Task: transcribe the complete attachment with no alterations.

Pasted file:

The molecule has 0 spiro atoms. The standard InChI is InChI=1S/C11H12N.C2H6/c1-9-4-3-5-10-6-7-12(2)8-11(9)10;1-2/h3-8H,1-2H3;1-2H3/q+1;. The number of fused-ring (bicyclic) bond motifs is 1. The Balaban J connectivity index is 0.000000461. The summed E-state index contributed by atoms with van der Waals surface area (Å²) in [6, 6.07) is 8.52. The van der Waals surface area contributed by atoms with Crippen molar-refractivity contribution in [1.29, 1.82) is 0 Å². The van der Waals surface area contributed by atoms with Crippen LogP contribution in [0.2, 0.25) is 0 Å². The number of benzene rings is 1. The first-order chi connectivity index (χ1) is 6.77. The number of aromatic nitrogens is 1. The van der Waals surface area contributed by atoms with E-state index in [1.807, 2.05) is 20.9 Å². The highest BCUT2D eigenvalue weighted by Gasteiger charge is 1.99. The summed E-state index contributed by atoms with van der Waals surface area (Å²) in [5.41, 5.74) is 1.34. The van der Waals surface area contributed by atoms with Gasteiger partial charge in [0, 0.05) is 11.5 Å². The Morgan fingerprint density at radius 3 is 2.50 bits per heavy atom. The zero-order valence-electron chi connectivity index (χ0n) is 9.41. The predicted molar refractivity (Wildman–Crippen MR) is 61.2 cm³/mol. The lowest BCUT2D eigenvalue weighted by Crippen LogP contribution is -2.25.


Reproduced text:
The molecule has 0 spiro atoms. The standard InChI is InChI=1S/C11H12N.C2H6/c1-9-4-3-5-10-6-7-12(2)8-11(9)10;1-2/h3-8H,1-2H3;1-2H3/q+1;. The number of fused-ring (bicyclic) bond motifs is 1. The Balaban J connectivity index is 0.000000461. The summed E-state index contributed by atoms with van der Waals surface area (Å²) in [6, 6.07) is 8.52. The van der Waals surface area contributed by atoms with Crippen molar-refractivity contribution in [1.29, 1.82) is 0 Å². The van der Waals surface area contributed by atoms with Crippen LogP contribution in [0.2, 0.25) is 0 Å². The number of benzene rings is 1. The first-order chi connectivity index (χ1) is 6.77. The number of aromatic nitrogens is 1. The van der Waals surface area contributed by atoms with E-state index in [1.807, 2.05) is 20.9 Å². The highest BCUT2D eigenvalue weighted by Gasteiger charge is 1.99. The summed E-state index contributed by atoms with van der Waals surface area (Å²) in [5.41, 5.74) is 1.34. The van der Waals surface area contributed by atoms with Gasteiger partial charge in [0, 0.05) is 11.5 Å². The Morgan fingerprint density at radius 3 is 2.50 bits per heavy atom. The zero-order valence-electron chi connectivity index (χ0n) is 9.41. The predicted molar refractivity (Wildman–Crippen MR) is 61.2 cm³/mol. The lowest BCUT2D eigenvalue weighted by Crippen LogP contribution is -2.25.